6. Wall Street: Same as It Ever Was
Finance blogger, Reuters
The warning signs were there. In the decades before the financial world fell apart in 2008, what had been a great many small and diverse intermediaries merged and grew into a few global powerhouses. The new behemoths of finance were generally far too big to manage: with their trillion-dollar balance sheets and cellars full of assets that no one understood, they were a disaster waiting to happen.
These institutions were, literally, too big to fail. Lehman Brothers was one of the smallest, and its bankruptcy forced governments around the world to carry out formerly unthinkable emergency actions just to keep the global economy from completely collapsing. The cost of the bailout ran into the trillions, and unemployment rose as high as 10.1 percent; we can probably never recover fully from the crisis. The ingredients that spelled disaster were simple: bigness, interconnectedness, and profitability.
Big banks, by their nature, are much more systemically dangerous than smaller ones—just imagine the cost to the federal government if it had to cover all the deposits at, say, Bank of America. Lehman is a prime example of the dangers of interconnectedness: because every major bank did a lot of business with the firm every day, the chaos when it suddenly collapsed was impossible to contain, and rapidly spread globally in devastating and unpredictable fashion.
And great profitability, of course, is as good a proxy for risk as any. If someone tells you that he can make huge profits, year in and year out, without taking on big risks, then he’s probably Bernie Madoff.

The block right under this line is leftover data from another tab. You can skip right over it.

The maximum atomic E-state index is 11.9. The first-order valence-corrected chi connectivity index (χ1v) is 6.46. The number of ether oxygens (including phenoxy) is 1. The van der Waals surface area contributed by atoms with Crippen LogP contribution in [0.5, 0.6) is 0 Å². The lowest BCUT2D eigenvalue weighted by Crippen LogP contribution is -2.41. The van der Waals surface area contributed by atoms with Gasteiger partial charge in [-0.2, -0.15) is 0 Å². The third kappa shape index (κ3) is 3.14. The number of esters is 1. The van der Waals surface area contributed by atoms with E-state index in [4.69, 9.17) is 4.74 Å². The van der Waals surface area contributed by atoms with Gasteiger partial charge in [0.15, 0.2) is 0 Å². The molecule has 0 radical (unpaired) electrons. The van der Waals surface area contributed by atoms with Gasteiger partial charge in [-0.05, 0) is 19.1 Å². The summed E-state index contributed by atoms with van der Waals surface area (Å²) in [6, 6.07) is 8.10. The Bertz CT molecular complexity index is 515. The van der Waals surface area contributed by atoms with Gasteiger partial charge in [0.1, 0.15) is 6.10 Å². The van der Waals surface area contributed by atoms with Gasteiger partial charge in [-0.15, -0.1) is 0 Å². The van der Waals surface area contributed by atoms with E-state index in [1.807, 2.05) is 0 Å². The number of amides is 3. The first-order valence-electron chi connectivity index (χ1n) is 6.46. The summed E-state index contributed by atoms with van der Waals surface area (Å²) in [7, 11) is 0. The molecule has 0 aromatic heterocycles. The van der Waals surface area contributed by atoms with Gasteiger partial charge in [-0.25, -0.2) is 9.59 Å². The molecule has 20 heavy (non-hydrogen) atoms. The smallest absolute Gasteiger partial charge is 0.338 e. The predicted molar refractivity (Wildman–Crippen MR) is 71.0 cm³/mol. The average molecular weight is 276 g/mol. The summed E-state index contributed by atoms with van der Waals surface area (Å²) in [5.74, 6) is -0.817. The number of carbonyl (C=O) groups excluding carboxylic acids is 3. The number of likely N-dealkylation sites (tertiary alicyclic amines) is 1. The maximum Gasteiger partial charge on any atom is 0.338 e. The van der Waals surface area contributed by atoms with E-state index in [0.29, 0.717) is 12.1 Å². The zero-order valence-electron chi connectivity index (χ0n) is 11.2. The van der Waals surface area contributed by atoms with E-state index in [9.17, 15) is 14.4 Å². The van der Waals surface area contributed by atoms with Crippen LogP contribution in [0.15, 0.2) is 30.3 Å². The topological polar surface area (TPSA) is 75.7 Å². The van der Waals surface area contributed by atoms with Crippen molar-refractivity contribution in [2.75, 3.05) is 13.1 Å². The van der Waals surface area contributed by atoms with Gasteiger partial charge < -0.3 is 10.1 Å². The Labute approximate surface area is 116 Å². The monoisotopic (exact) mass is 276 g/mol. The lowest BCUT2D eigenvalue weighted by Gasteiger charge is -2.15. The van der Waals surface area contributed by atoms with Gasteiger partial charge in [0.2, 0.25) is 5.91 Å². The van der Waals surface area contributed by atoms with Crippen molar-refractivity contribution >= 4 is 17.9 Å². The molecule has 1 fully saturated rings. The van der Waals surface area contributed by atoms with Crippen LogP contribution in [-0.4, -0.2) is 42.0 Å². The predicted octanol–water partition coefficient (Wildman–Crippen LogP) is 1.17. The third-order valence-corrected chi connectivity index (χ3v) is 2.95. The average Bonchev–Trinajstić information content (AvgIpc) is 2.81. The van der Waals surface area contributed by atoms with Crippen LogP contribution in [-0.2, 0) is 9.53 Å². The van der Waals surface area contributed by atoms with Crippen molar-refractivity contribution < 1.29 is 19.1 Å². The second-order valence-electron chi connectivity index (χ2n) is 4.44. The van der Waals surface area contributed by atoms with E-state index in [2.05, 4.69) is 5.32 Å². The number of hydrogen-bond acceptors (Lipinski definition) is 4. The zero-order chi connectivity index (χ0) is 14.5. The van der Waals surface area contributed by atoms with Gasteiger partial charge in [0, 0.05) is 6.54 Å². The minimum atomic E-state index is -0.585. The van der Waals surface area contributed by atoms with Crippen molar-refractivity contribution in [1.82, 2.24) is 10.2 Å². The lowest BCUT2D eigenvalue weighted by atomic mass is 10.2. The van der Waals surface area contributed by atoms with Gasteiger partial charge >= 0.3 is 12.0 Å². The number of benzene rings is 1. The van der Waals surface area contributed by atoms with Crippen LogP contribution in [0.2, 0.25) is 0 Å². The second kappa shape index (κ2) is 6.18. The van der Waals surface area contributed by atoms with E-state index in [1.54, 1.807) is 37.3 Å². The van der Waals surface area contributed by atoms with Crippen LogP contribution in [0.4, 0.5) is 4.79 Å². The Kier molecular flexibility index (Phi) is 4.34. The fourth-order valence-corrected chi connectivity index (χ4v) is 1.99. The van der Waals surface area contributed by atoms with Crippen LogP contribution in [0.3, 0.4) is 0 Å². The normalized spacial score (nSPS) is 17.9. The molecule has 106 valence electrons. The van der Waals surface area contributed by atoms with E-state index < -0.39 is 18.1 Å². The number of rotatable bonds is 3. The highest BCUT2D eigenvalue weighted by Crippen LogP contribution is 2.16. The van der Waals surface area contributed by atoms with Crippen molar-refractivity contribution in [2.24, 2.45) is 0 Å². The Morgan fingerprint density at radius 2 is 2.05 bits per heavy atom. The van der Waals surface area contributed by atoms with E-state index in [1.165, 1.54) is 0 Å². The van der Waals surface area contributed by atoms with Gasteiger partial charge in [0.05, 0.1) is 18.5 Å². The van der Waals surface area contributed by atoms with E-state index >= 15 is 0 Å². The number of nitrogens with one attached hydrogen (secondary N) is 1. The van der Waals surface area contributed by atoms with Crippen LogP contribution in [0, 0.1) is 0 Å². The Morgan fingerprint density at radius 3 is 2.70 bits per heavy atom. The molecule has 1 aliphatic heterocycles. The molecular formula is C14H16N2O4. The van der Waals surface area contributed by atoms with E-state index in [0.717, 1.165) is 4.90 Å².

As of now, not only have we failed to fix these three problems, but we’ve made them all worse. The big banks are bigger than ever, after having swallowed up their failed competitors. (Merrill Lynch, for example, is now a subsidiary of Bank of America; don’t believe for a minute that BofA’s senior management or board of directors has a remotely adequate understanding of the risks that Merrill is taking.)
Interconnectedness, too, has increased. With the bailout came a deluge of liquidity, courtesy of Ben Bernanke: the Fed bailout was tantamount to dropping billions of $100 bills from helicopters over Lower Manhattan. That money got spent on financial assets—that was the whole point—and as a result, financial assets started moving in conjunction with one another. If my shares are rising, your shares are almost certainly rising too. And your commodities, and your municipal bonds, and your Old Master paintings. Because of this increase in financial correlation, if and when another crisis hits, it will be uncontrollable: it’s certain to strike absolutely everything, all at once. And though some people think Congress can simply regulate the problems away, there’s no way to legislate solutions to problems that are endemic to our financial system.
Meanwhile, Wall Street pay is back at record highs—that didn’t take long—and the financial industry once again accounts for more than 30 percent of U.S. corporate profits. This doesn’t look like low-margin utility banking, where you take a small fee for matching buyers and sellers, borrowers and lenders. Beware. This is big-money gambling, back with a vengeance, and riskier than ever.